President Bush sought to buck up troop morale at a base that has supplied more than 10,000 soldiers to the war on terrorism — and lost a dozen in Iraq — vowing Tuesday that “the enemy will be defeated.”
“My resolve is the same as it was on the day when I walked in the rubble of the twin towers,” Bush said, his voice breaking. “I will not relent until this threat to America is removed.”
Bush spoke to a sea of thousands of rowdy troops here, who responded with hearty howls of “hoo-ah!” at his applause lines. “There is no doubt that the enemy will be defeated and freedom will prevail,” he said.
“America depends on our military to meet dangers abroad and keep our country safe,” Bush said. “The American people appreciate your sacrifice. Our government owes you more than gratitude; we must always make sure America’s soldiers are well equipped and well trained to fight this war on terror.”
Bush to meet with Guard members
After trying to quell stories about his Vietnam-era military record, Bush sought Tuesday to put that controversy behind him by meeting with members of the National Guard. Twelve soldiers assigned to Fort Polk have died in Iraq, including two soldiers killed by a roadside bomb last week, according to Paula Schlag, a base spokeswoman.
Bush was to meet privately with the relatives of fallen soldiers, then have lunch with Guard members.
White House officials said Bush was reaching out to Guard members here because nearly 40 percent of the troops heading to Iraq in the next rotation will be Guardsmen.
Fort Polk is home to a regiment due to return soon from a year of service in Iraq. The 4,000-strong 2nd Armored Cavalry Regiment, in Iraq since last March, is to return sometime in March or April. It is to be replaced by a brigade from the 1st Cavalry Division in Fort Hood, Texas, as part of a larger troop rotation announced earlier by the Pentagon.
The president’s visit is bound to serve as a reminder of a story that consumed the White House last week: Bush’s record of service in the Texas Air National Guard in the early 1970s.
At issue is whether he showed up for service in Alabama after receiving permission to serve there temporarily in 1972-1973. Bush says he recalls serving there, but there is scant documentation proving it.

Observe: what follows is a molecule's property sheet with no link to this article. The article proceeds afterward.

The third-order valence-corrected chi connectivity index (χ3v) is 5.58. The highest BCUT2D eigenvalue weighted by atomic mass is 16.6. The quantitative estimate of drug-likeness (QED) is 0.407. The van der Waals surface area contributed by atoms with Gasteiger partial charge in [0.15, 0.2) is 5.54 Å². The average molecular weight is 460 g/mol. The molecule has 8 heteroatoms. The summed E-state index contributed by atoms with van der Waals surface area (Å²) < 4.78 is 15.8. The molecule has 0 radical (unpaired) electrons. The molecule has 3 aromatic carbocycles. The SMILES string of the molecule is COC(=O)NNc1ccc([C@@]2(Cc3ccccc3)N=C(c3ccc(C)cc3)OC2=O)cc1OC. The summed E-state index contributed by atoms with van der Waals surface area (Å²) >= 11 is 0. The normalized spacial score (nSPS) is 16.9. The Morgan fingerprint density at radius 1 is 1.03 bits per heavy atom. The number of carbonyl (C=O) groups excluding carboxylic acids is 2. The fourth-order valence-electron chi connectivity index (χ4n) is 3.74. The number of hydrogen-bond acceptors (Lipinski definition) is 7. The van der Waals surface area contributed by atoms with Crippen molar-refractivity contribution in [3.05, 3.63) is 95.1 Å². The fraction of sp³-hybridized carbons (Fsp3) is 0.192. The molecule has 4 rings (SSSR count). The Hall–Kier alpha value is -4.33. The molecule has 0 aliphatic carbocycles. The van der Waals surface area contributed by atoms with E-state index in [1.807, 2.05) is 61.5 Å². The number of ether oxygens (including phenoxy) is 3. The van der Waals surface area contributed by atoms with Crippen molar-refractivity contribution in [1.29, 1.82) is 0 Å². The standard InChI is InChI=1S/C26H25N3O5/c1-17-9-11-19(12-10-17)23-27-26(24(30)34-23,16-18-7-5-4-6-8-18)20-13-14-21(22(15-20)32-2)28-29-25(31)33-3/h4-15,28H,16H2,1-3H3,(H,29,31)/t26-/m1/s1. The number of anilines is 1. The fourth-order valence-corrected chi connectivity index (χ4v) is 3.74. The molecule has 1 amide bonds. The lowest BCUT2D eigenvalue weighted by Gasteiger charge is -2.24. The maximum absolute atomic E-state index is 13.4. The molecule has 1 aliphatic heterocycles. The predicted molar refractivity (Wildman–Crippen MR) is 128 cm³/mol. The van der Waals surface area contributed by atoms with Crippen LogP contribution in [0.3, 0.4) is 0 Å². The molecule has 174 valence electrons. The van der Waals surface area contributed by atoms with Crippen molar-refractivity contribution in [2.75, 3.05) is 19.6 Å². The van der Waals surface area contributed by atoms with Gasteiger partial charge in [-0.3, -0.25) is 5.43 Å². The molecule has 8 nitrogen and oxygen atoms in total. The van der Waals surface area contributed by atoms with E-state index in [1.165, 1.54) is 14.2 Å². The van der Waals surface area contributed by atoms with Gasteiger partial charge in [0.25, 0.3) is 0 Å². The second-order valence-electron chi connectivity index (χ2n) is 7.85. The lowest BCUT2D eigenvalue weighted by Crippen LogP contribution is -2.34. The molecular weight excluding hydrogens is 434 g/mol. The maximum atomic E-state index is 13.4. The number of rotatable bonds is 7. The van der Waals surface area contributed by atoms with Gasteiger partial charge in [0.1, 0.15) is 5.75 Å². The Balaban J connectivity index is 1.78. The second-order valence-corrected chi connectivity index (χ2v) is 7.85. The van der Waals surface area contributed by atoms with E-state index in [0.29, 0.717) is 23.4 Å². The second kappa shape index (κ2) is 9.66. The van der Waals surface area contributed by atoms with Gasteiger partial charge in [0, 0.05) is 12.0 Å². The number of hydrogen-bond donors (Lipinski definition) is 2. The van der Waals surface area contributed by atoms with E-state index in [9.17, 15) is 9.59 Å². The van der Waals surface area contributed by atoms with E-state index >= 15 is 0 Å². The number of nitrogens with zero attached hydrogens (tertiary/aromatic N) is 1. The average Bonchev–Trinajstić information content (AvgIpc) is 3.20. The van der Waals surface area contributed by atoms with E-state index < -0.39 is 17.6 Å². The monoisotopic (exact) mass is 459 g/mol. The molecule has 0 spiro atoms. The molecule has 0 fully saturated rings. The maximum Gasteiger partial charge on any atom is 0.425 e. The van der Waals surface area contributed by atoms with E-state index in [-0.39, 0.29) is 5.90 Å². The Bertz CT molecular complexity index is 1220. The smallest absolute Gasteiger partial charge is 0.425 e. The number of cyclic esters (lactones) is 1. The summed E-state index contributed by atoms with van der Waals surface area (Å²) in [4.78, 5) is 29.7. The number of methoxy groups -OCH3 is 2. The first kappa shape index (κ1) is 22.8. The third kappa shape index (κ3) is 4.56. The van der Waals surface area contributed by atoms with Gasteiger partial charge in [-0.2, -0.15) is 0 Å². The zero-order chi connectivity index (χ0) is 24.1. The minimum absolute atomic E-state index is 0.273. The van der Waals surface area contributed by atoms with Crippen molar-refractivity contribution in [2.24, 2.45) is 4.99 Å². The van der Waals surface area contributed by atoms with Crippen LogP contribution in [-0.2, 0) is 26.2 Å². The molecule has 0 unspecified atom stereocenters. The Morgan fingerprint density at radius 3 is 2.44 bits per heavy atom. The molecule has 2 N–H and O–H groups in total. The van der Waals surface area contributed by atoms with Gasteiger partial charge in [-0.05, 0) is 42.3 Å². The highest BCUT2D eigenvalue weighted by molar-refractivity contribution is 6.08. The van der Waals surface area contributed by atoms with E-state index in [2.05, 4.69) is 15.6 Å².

Late Friday, the White House released hundreds of pages of documents it said comprised Bush’s entire military record, but the records offered no definitive answers.
Democratic presidential candidate Sen. John Kerry has kept silent on the flap in recent days, but he used Bush’s trip to Louisiana to criticize the president’s treatment of the military.
“With Kerry, veterans will have a veteran in the White House who fights to make sure they get the benefits they deserve,” Kerry said.
Kerry criticizes administration's treatment of vets
Kerry said Bush’s policies had threatened to undermine troops’ pay, health care and battlefield protection.
“John Kerry will keep America’s promise to those who served their country bravely,” the Democratic presidential front-runner said.
The base Bush was visiting houses the Army’s Joint Readiness Training Center for training exercises with the Navy, Marine Corps and Air Force.
Fort Polk is also home to a variety of units — the 2nd Armored Cavalry Regiment affiliated with the XVIII Airborne Corps, and the Warrior Brigade, which contains several units with early deploying wartime missions. Medical, dental and military police commands are also assigned to the post.
Fort Polk has played a role in the war on terrorism by providing training for the Army’s light infantry and special operations forces and by deploying troops to Operations Enduring Freedom and Noble Eagle. Fort Polk soldiers also participated in Operation Iraqi Freedom.